After a journalist for Wired had his digital life wiped away, and his coverage on the topic exposed how their customer service and user experience policies can be exploited for malicious gain, Apple and Amazon have adopted new policies for account access.
Earlier this week, SecurityWeek reported on the story of Mat Honan, the journalist who was targeted for nothing more than lulz, and his three character Twitter account. As a by product of the attack, Gizmodo’s Twitter feed was hijacked, and Honan lost everything connected to his iCloud account – including his iPhone, iPad, and MacBook Air. But the story of how this happened is what forced two of the world’s largest companies to alter their customer experience / service policies.
Honan was hacked because the attackers were able to social engineer their way past Apple’s tech support. Using information discovered online, the attackers first targeted Amazon’s customer service practices, and pretending to be Honan, added a false credit card to his Amazon account.
They called back, and reported that they had lost access to the Amazon account in question. Providing the information on Honan that they already had, and the newly added credit card details, they were able to access Honan’s Amazon account via the Web.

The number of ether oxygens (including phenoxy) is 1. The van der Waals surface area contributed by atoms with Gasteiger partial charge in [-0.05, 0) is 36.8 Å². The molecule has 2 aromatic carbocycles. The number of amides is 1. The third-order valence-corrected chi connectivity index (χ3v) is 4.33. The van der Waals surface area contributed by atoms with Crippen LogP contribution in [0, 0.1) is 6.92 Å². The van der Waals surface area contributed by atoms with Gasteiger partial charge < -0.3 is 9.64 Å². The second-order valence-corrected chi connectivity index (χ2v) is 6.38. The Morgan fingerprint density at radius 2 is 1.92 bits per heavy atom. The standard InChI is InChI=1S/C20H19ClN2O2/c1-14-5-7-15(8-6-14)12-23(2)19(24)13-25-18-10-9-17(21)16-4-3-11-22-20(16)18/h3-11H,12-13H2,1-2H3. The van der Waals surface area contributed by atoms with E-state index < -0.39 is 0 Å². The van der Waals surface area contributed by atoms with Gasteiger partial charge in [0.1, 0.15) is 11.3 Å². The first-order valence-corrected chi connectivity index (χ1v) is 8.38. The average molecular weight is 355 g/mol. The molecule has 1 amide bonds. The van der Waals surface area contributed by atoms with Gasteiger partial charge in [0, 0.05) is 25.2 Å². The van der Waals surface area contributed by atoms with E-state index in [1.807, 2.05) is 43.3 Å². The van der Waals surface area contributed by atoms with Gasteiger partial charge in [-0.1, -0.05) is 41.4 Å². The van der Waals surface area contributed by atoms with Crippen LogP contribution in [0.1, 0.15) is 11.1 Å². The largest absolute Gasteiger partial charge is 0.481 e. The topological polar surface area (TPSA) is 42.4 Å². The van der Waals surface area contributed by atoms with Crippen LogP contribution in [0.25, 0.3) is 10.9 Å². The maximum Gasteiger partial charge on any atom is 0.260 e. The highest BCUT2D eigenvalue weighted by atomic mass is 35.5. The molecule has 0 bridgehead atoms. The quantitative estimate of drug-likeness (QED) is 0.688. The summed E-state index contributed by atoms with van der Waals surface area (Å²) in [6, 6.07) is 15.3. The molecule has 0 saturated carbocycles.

Once inside Honan’s Amazon account, they took the data presented there, including the last four digits of Honan’s legitimate credit card associated with the account, and used this information to access his iCloud account via Apple. All they needed was a few bits of information, and a calm steady voice that made them convincing. Apple gladly allowed them access. From there, things went from bad to worse, but it is a case of classic social engineering. Honan detailed his experiences in this lengthy report on Wired.
“In many ways, this was all my fault,” Honan wrote in his retelling of the story.
“My accounts were daisy-chained together. Getting into Amazon let my hackers get into my Apple ID account, which helped them get into Gmail, which gave them access to Twitter… But what happened to me exposes vital security flaws in several customer service systems, most notably Apple’s and Amazon’s…”
Because of that report, Amazon said in a statement that they “can confirm that the exploit has been closed as of yesterday [Monday] afternoon.”
As such, Amazon customers can no longer use the phone to alter credit card or other account details. This, if anything, hammers in the notion that security is a trade off. Customers lost the ease of managing their account via the phone, in order to offer a slightly stronger measure of protection that may or may not prevent a similar attack in the future.
Likewise, while not offering an official statement, Apple also changed their policies. As of Tuesday morning, Apple will no longer allow Apple ID password requests made via phone, instead customers will be pointed to website – iforgot.apple.com or appleid.apple.com.